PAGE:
Mike Cavanagh recently swapped his position as co-head of investment banking and joint heir-apparent to the top job at JPMorgan for a comparable role at Carlyle, and soon afterwards Jeff Mayer traded in a slot as US corporate and investment bank head at Deutsche Bank for a job with Cerberus.
There is an obvious appeal to these moves. Long-term compensation prospects are certainly better at shadow finance firms. And the burden of regulatory compliance is lighter, for now at least.
Bommensath had been subject to off-the-record denigration for some time. He was introverted, according to some reports, he was unquestionably French and he had equally undeniably spent much of his career trading derivatives. It was difficult to escape the conclusion that some of Bommensath’s colleagues in the non-trading side of Barclays, such as its corporate financiers, were briefing against him to pressurechief executive Antony Jenkins into making management changes to accompany the bank’s shift in emphasis towards origination.
It might have seemed like mission accomplished to these partisans when Bommensath was shifted to the bad bank. Admittedly, Skip McGee, the US chief executive and poster boy for advisory banker bluster, also left Barclays in apparent dudgeon that he did not get a job running the entire investment bank. But at least Tom King, another American M&A specialist, took over as sole chief executive of the investment bank.
Bommensath might have ended up with the better deal, however, as there are many upsides to life as a non-core banker.
The hours are better, for one thing. Extended days are inescapable in banking, but it is the advisory or ‘pure’ investment banking side of the business that specializes in pointless, almost fetishistic, time serving. Junior M&A bankers can spend so long pretending to be busy while not actually closing deals that it becomes a habit they find hard to shake later in their careers. Trading, by contrast, involves making calls in real time. And running a non-core bank boils down to ensuring that existing positions do not go bad (or get any worse), while working to secure attractive terms on a few big disposals of assets. There is no reason for that job to stretch into the evening.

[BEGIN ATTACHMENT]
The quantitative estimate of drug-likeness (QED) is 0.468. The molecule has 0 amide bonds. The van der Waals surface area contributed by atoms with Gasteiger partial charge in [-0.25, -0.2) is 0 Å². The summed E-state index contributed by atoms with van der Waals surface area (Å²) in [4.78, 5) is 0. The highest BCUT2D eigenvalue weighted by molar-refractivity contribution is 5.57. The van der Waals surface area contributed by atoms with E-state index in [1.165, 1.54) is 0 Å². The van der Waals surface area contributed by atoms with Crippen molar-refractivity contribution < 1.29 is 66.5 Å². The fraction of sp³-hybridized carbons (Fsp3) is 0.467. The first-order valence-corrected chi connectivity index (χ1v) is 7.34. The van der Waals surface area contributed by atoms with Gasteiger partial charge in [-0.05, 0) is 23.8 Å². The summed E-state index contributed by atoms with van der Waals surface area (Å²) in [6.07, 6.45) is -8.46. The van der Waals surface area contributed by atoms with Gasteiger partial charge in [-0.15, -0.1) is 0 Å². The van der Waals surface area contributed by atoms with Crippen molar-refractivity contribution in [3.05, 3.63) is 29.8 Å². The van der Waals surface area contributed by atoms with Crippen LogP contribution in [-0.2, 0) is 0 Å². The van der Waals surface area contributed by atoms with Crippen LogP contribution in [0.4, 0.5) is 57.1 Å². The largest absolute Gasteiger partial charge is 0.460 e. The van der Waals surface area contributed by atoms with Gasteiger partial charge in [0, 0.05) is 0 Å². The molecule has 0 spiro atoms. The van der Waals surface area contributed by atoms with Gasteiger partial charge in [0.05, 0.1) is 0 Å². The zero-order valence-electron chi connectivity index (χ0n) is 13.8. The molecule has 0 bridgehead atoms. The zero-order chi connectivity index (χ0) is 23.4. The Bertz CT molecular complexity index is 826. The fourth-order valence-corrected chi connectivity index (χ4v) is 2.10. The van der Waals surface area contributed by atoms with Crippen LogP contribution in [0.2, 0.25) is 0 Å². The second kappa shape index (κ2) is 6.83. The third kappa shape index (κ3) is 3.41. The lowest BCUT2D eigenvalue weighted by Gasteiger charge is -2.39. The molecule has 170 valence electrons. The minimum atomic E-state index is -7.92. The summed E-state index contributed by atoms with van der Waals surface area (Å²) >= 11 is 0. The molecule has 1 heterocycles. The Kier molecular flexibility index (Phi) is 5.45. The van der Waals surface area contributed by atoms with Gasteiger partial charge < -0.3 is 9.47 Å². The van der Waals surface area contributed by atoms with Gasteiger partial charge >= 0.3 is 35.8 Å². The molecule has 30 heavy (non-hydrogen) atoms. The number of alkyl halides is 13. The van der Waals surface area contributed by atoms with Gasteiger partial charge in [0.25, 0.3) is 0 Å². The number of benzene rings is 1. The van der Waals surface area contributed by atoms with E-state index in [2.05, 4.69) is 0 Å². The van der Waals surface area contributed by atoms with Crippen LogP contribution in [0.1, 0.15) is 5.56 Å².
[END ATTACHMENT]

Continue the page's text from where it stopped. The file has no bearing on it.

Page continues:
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He will also be able to deal with any enquiries from regulators surrounding the myriad potential scandals involving Barclays and other banks without having to simultaneously answer queries from clients.
The recent rise to the executive suite by advisory bankers at many big firms is in part due to understandable concern at board level that employees with a background in sales and trading will be caught up in regulatory investigations and blamed for supervisory failures, even if they are not directly implicated in malpractice.
For a trading veteran it is surely better to cope with any regulatory problems from a non-core bank position with a low profile, rather than as an obvious potential scapegoat for the next breaking scandal.
Of course, Bommensath might decide that even a non-core banking job at Barclays is not what he wants, and decide to bow out of the firm entirely after a decent interval. Either way, he will likely never again have to sit through a meeting with Skip McGee.